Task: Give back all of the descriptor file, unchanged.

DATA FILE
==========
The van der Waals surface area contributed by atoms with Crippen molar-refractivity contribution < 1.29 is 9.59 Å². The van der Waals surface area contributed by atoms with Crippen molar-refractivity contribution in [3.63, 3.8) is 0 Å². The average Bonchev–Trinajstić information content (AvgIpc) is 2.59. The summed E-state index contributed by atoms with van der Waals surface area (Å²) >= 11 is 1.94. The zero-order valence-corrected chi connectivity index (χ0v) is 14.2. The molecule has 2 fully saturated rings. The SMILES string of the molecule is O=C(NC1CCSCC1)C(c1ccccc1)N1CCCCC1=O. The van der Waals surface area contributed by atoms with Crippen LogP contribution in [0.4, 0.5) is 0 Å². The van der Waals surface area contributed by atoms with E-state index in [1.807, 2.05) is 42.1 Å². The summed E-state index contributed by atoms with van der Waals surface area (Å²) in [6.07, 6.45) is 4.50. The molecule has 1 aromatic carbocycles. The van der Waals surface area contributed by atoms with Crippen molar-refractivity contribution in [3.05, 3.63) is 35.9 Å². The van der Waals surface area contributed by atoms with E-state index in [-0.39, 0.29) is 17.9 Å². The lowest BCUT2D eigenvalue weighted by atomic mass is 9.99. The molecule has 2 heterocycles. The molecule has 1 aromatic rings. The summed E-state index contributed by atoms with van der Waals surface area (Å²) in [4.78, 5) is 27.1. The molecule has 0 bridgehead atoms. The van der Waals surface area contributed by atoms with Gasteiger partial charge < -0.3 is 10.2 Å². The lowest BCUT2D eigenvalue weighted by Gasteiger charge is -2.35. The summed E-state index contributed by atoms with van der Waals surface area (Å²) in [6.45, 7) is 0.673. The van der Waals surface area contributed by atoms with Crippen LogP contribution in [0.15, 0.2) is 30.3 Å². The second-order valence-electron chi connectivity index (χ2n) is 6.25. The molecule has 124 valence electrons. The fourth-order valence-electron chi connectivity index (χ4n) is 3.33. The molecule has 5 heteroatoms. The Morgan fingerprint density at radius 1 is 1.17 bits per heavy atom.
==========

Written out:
The van der Waals surface area contributed by atoms with Crippen molar-refractivity contribution < 1.29 is 9.59 Å². The van der Waals surface area contributed by atoms with Crippen molar-refractivity contribution in [3.63, 3.8) is 0 Å². The average Bonchev–Trinajstić information content (AvgIpc) is 2.59. The summed E-state index contributed by atoms with van der Waals surface area (Å²) >= 11 is 1.94. The zero-order valence-corrected chi connectivity index (χ0v) is 14.2. The molecule has 2 fully saturated rings. The SMILES string of the molecule is O=C(NC1CCSCC1)C(c1ccccc1)N1CCCCC1=O. The van der Waals surface area contributed by atoms with Crippen LogP contribution in [0.4, 0.5) is 0 Å². The van der Waals surface area contributed by atoms with E-state index in [1.807, 2.05) is 42.1 Å². The summed E-state index contributed by atoms with van der Waals surface area (Å²) in [6.07, 6.45) is 4.50. The molecule has 1 aromatic carbocycles. The van der Waals surface area contributed by atoms with Crippen molar-refractivity contribution in [3.05, 3.63) is 35.9 Å². The van der Waals surface area contributed by atoms with E-state index in [-0.39, 0.29) is 17.9 Å². The lowest BCUT2D eigenvalue weighted by atomic mass is 9.99. The molecule has 2 heterocycles. The molecule has 1 aromatic rings. The summed E-state index contributed by atoms with van der Waals surface area (Å²) in [4.78, 5) is 27.1. The molecule has 0 bridgehead atoms. The van der Waals surface area contributed by atoms with Gasteiger partial charge < -0.3 is 10.2 Å². The lowest BCUT2D eigenvalue weighted by Gasteiger charge is -2.35. The summed E-state index contributed by atoms with van der Waals surface area (Å²) in [6.45, 7) is 0.673. The van der Waals surface area contributed by atoms with Crippen LogP contribution in [0.15, 0.2) is 30.3 Å². The second-order valence-electron chi connectivity index (χ2n) is 6.25. The molecule has 124 valence electrons. The fourth-order valence-electron chi connectivity index (χ4n) is 3.33. The molecule has 5 heteroatoms. The Morgan fingerprint density at radius 1 is 1.17 bits per heavy atom.